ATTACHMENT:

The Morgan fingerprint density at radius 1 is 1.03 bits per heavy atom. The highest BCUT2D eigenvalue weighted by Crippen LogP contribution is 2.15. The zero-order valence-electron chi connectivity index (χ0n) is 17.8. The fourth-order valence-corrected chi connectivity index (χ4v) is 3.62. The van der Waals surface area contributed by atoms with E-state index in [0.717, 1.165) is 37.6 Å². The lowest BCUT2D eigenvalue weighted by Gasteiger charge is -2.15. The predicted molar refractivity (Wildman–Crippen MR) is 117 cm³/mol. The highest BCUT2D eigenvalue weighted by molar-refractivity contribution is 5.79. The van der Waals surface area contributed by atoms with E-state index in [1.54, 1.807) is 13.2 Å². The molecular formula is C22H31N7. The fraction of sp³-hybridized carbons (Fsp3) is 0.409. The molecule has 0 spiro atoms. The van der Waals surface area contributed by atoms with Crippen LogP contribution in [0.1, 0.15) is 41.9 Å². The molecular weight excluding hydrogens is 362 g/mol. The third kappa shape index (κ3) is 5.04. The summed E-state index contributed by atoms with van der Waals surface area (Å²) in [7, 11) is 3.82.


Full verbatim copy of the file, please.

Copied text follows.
The Morgan fingerprint density at radius 1 is 1.03 bits per heavy atom. The highest BCUT2D eigenvalue weighted by Crippen LogP contribution is 2.15. The zero-order valence-electron chi connectivity index (χ0n) is 17.8. The fourth-order valence-corrected chi connectivity index (χ4v) is 3.62. The van der Waals surface area contributed by atoms with E-state index in [0.717, 1.165) is 37.6 Å². The lowest BCUT2D eigenvalue weighted by Gasteiger charge is -2.15. The predicted molar refractivity (Wildman–Crippen MR) is 117 cm³/mol. The highest BCUT2D eigenvalue weighted by molar-refractivity contribution is 5.79. The van der Waals surface area contributed by atoms with E-state index in [1.54, 1.807) is 13.2 Å². The molecular formula is C22H31N7. The fraction of sp³-hybridized carbons (Fsp3) is 0.409. The molecule has 0 spiro atoms. The van der Waals surface area contributed by atoms with Crippen LogP contribution in [0.1, 0.15) is 41.9 Å². The molecular weight excluding hydrogens is 362 g/mol. The third kappa shape index (κ3) is 5.04. The summed E-state index contributed by atoms with van der Waals surface area (Å²) in [7, 11) is 3.82.